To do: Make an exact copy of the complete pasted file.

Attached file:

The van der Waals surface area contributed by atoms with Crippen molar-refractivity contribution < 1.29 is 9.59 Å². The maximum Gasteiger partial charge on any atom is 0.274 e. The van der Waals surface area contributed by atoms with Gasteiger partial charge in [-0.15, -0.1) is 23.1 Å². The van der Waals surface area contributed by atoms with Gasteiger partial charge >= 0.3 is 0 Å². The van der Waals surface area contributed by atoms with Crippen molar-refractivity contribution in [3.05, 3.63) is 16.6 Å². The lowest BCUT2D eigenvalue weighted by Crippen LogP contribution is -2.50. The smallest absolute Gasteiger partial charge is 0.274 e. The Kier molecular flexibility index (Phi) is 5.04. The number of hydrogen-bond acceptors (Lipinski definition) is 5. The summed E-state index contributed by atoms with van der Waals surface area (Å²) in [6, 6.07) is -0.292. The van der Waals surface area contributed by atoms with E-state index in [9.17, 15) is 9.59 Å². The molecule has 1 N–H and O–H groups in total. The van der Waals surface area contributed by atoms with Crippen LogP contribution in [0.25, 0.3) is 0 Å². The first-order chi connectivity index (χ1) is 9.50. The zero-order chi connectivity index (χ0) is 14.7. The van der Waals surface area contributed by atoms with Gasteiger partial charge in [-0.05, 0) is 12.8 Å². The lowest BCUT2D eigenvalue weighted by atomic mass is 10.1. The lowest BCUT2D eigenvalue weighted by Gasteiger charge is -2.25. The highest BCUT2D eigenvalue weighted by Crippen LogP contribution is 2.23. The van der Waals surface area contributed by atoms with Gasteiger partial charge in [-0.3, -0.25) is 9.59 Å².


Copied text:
The van der Waals surface area contributed by atoms with Crippen molar-refractivity contribution < 1.29 is 9.59 Å². The maximum Gasteiger partial charge on any atom is 0.274 e. The van der Waals surface area contributed by atoms with Gasteiger partial charge in [-0.15, -0.1) is 23.1 Å². The van der Waals surface area contributed by atoms with Gasteiger partial charge >= 0.3 is 0 Å². The van der Waals surface area contributed by atoms with Crippen molar-refractivity contribution in [3.05, 3.63) is 16.6 Å². The lowest BCUT2D eigenvalue weighted by Crippen LogP contribution is -2.50. The smallest absolute Gasteiger partial charge is 0.274 e. The Kier molecular flexibility index (Phi) is 5.04. The number of hydrogen-bond acceptors (Lipinski definition) is 5. The summed E-state index contributed by atoms with van der Waals surface area (Å²) in [6, 6.07) is -0.292. The van der Waals surface area contributed by atoms with E-state index in [9.17, 15) is 9.59 Å². The molecule has 1 N–H and O–H groups in total. The van der Waals surface area contributed by atoms with Crippen LogP contribution in [0.25, 0.3) is 0 Å². The first-order chi connectivity index (χ1) is 9.50. The zero-order chi connectivity index (χ0) is 14.7. The van der Waals surface area contributed by atoms with Gasteiger partial charge in [-0.05, 0) is 12.8 Å². The lowest BCUT2D eigenvalue weighted by atomic mass is 10.1. The lowest BCUT2D eigenvalue weighted by Gasteiger charge is -2.25. The highest BCUT2D eigenvalue weighted by Crippen LogP contribution is 2.23. The van der Waals surface area contributed by atoms with Gasteiger partial charge in [-0.3, -0.25) is 9.59 Å².